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Orange County

Father's Trip to Vietnam Is His Daughter's Baggage

Entertainer Ky Duyen Nguyen catches flak over the journey home by her dad, the former South Vietnamese premier.

February 15, 2004|Mai Tran | Times Staff Writer

The host of a Vietnamese variety show is under siege for supporting her father's decision to return to Vietnam, a country he fled as it fell to the Communists nearly 30 years ago.

Critics of the former South Vietnamese prime minister's ongoing journey are urging a Little Saigon-based production company to bounce Ky Duyen Nguyen from her role as host of a popular series of videos called "Paris by Night"-- cabaret-style videos that have swept her to fame in immigrant communities and Vietnam.

Her father, Nguyen Cao Ky, inflamed the Vietnamese emigre community after returning last month to Vietnam to make peace with a government he once fought. Anticommunist Vietnamese Americans from Southern California, home to the largest Vietnamese community outside Vietnam, decried his trip as a traitorous mission.

Ky Duyen said she was invited to join her father a week before his departure but declined because of work commitments. Still, she supports her 73-year-old father's decision.

"He's old and hasn't seen his homeland. He wanted to visit his mother's gravesite, see the temples and visit tourist areas, just like everyone else," she said. "I didn't know he had any political visits in mind."

Ky, who was scheduled to return this weekend, has extended his trip, during which he has played golf with Communist leaders, urged a reconciliation between Vietnam and those who fled and hinted that he might even move back to Vietnam.

"I sympathize and understand people's frustrations," Ky Duyen said at her Garden Grove home. "But my father is his own person and I am my own person. Don't oppose me just because I am my father's daughter."

Orange County's Little Saigon has long been a hotbed of anticommunist sentiment. Shopkeepers display the South Vietnamese flag. A statue of a South Vietnamese soldier fighting alongside an American dominates the Westminster Civic Center. The community erupted in violence in 1999 after a video store shopkeeper hung a picture of Ho Chi Minh, the late Communist leader, and the flag of Communist Vietnam.

The critics have now turned on Ky's daughter, barraging the entertainer with venomous e-mails and blasting her on Vietnamese talk-radio shows. They have put pressure on Thuy Nga Productions to remove her as hostess of the "Paris by Night" videos. Even those who have interviewed her on television have been scolded. Virginia-area residents plan to protest a show she'll be hosting in Washington to raise funds for stranded Vietnamese immigrants in the Philippines.

"She better keep her mouth shut about her father," said Madalenna Lai, 61, an activist from Pomona. "She needs to stop being proud of him and bragging about his past."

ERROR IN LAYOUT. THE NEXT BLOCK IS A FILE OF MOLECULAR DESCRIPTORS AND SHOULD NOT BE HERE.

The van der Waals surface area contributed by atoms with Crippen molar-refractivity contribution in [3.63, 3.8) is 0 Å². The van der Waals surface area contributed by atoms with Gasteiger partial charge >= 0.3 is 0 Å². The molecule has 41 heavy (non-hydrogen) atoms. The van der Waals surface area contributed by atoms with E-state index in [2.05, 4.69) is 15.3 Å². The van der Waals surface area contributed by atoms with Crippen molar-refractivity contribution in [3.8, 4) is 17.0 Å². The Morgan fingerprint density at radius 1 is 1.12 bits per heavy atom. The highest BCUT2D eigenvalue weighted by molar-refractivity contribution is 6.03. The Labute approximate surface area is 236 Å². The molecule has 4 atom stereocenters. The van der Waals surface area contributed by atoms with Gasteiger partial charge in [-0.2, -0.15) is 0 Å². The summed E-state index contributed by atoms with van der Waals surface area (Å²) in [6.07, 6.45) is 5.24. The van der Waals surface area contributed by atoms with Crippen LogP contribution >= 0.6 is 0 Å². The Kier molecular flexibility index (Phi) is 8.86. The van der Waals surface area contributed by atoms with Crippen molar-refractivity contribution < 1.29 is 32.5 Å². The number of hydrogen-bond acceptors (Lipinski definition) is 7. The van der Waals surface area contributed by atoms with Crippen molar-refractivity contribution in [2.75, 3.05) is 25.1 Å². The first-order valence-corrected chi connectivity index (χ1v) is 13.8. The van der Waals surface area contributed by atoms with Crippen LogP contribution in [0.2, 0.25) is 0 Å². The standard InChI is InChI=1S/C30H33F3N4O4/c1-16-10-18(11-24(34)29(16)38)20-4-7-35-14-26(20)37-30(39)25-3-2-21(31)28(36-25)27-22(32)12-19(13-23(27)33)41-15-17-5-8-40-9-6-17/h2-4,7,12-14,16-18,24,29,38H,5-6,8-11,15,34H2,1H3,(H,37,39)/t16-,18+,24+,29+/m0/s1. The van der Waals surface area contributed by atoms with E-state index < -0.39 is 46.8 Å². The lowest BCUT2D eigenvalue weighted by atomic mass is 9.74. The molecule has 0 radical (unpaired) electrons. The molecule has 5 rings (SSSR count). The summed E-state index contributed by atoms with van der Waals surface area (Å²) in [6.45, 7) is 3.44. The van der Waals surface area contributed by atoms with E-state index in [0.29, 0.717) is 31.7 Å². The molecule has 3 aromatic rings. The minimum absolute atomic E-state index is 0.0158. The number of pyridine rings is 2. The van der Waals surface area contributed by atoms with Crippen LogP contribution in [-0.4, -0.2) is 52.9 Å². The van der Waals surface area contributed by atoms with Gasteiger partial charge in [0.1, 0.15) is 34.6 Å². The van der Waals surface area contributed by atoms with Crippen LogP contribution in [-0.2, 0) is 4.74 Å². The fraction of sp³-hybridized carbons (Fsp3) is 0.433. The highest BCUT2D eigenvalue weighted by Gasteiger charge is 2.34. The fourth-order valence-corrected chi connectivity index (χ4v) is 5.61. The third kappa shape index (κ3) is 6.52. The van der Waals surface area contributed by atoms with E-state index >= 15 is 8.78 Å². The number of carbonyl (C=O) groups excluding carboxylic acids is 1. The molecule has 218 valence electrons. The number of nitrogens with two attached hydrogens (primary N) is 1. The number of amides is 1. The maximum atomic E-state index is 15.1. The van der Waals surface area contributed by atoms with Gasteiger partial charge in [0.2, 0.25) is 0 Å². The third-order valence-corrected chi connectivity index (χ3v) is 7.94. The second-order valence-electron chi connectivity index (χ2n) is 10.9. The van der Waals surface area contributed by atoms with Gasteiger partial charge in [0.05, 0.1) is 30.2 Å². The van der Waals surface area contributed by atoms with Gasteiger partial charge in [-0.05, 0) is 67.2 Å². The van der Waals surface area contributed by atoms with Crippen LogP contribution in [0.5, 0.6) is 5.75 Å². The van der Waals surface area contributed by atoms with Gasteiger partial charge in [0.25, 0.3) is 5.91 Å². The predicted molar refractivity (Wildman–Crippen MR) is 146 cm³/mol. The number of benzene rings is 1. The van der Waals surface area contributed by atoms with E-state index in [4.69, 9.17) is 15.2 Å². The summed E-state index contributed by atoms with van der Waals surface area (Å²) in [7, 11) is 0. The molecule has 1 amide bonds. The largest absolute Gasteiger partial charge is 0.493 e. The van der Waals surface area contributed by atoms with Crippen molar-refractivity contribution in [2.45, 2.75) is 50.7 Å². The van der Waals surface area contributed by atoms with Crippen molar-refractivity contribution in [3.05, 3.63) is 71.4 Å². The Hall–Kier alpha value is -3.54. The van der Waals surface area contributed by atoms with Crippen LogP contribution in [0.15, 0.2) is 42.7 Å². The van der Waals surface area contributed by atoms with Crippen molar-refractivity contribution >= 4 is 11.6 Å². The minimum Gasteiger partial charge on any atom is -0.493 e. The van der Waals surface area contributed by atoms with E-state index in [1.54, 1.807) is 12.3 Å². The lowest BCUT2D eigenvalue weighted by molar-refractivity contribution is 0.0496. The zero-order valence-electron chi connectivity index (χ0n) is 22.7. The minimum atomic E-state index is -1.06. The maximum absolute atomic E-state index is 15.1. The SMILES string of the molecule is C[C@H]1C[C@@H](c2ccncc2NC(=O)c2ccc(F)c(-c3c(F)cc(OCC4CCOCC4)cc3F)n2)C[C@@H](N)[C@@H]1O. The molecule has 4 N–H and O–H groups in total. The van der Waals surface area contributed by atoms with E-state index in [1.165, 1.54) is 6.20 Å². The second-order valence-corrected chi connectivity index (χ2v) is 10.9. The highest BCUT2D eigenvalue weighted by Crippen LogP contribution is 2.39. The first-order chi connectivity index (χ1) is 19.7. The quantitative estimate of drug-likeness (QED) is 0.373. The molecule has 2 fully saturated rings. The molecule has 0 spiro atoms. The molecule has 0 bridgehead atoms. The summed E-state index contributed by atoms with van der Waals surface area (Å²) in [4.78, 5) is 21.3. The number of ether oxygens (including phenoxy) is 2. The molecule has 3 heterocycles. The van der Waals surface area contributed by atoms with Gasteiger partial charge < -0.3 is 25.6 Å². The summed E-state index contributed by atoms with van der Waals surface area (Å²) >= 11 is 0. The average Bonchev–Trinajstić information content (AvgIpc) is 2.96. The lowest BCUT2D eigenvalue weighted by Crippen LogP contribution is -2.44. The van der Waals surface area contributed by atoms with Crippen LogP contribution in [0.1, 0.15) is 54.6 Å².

Lai said she had eight relatives who were shot to death as they tried to flee the country in 1975. Her husband was jailed for 10 years.

"My husband stayed to fight while Ky fled and now he wants to make peace with the Communists?" Lai said. "It hurts and it's a shame. All of us lost. Why is he changing his mind and turning his back on the community?"

Critics like Lai say human rights and democracy must be restored in Vietnam before any relations with that country are developed. Traveling or doing business with Vietnam only supports a corrupt regime, they contend.

Sitting on a leopard-print armchair in her living room, Ky Duyen wrestles with her culture and her career. On one hand, she's keenly aware of the anticommunist feeling that still runs deep among expatriates. But following her culture, she feels little choice but to stand behind her father's decision to go home.

"It's very difficult because I grew up in a strict and close family," she said. "It's very big in the culture and tradition that it's not my place to question or make judgments about my father or my mother."

Ky Duyen was a youngster when Saigon fell in 1975. She and 20 others escaped in a crammed military cargo plane to Washington. Her father flew his own helicopter to a waiting U.S. aircraft carrier. But she was too young to appreciate the significance of the moment.

"I just remember my mom was quiet with tears streaming," she said. "It was a tremendous look of loss on her face."

The family moved to Virginia and two years later to Huntington Beach, not far from where her father opened a liquor store. Ky Duyen attended Marina High School in Huntington Beach and worked in the food court at Westminster Mall. She gave her first paycheck -- $88 after taxes -- to her mother, a typical gesture in traditional Vietnamese households.

In college, she became active in Vietnamese pageants, teaching participants how to walk the runway. Later, a well-known host of a variety show recruited her to be his co-host.

"She had a lot of potential," said Nam Loc Nguyen, who lives in Los Angeles. "But being Ky's daughter made her famous instantly overnight."

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